The car, codenamed C1, will be “a Vel Satis that works”, according to VW Group boss Bernd Pischetsrieder.
Volkswagen sources say the five-door hatchback will be powered by six- and eight- cylinder engines, and will feature a tall roofline that allows a high seating position. Due for release in 2007, the C1 will fill the gap between Passat and Phaeton. Its final form has yet to be determined although Pischetsrieder says: “I have a pretty good idea of what this vehicle should be like, but the designers have not yet come up with a concept that matches the shape I've got in my head.”
He makes no secret of the fact he believes rear-wheel drive is crucial for best-in-class driving dynamics. In fact, sources believe the Maserati componentry will also be used to underpin the next generation Phaeton, as the current model suffers from nose-heavy handling. If this is true, the next generation Bentley Continental GT will also shift to rear- drive, as the car is built on a shortened Phaeton platform.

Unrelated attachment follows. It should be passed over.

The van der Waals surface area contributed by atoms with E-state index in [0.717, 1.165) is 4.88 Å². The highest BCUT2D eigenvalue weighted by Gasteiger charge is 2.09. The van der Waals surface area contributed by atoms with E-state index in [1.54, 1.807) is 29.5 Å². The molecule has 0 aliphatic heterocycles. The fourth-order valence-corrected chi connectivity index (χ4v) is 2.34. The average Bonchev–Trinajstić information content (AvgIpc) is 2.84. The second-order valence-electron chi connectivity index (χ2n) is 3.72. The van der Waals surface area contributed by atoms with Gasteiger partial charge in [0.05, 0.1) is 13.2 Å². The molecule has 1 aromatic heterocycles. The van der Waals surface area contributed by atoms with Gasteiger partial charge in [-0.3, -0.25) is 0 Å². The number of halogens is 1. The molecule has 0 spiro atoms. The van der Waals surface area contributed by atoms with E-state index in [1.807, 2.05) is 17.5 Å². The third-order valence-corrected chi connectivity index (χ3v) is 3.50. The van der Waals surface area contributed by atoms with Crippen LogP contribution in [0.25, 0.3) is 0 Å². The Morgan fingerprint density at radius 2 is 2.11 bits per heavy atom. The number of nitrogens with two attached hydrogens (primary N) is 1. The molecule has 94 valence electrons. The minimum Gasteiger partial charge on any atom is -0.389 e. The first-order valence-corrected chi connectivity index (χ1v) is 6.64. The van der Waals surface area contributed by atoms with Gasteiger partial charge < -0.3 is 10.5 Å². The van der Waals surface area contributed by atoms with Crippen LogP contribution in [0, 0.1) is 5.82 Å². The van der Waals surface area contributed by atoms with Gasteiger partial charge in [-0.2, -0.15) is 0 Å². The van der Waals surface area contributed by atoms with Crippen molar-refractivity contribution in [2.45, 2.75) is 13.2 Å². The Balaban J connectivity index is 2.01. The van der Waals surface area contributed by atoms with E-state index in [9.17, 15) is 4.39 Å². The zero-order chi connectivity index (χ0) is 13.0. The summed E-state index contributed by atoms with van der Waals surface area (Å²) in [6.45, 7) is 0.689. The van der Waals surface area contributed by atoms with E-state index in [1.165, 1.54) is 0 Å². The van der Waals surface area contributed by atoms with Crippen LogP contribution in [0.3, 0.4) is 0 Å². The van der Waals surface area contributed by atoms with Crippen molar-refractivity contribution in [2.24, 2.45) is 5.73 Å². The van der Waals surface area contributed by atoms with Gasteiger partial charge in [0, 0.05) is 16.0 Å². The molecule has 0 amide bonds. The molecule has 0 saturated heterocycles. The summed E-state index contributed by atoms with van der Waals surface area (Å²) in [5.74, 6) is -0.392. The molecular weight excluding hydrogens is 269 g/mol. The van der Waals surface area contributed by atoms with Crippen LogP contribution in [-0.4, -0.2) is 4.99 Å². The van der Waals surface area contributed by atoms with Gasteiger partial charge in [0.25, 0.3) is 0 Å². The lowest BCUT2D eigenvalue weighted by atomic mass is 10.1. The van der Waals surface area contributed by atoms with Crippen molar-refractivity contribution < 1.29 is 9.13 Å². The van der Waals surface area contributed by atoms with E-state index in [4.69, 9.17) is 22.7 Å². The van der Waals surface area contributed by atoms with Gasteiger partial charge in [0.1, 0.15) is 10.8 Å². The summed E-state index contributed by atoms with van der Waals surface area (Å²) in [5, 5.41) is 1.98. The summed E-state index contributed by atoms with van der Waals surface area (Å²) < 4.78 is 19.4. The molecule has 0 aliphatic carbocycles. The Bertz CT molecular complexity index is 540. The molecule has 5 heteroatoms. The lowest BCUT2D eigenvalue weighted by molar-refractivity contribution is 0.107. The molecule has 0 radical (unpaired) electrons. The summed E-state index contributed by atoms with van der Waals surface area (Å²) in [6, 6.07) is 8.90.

Not everyone in VW Group is happy with Pischetsrieder's move. “We're supposed to be the BMW rival,” fumed Audi boss Martin Winterkorn when the deal was mooted. “But how can we do that with cars that have an engine stuck way out over the front wheels?” What possibly irks Winterkorn even more is that Modena insiders say they're looking at accessing three key Audi technologies – aluminium spaceframe body construction, the quattro four-wheel drive system, and a modern six-speed automatic transmission – as part of the contra-deal rather than anything from VW. All three would enable Maserati's planned Kubang crossover, a car that will compete with versions of Audi's forthcoming A7 soft-roader.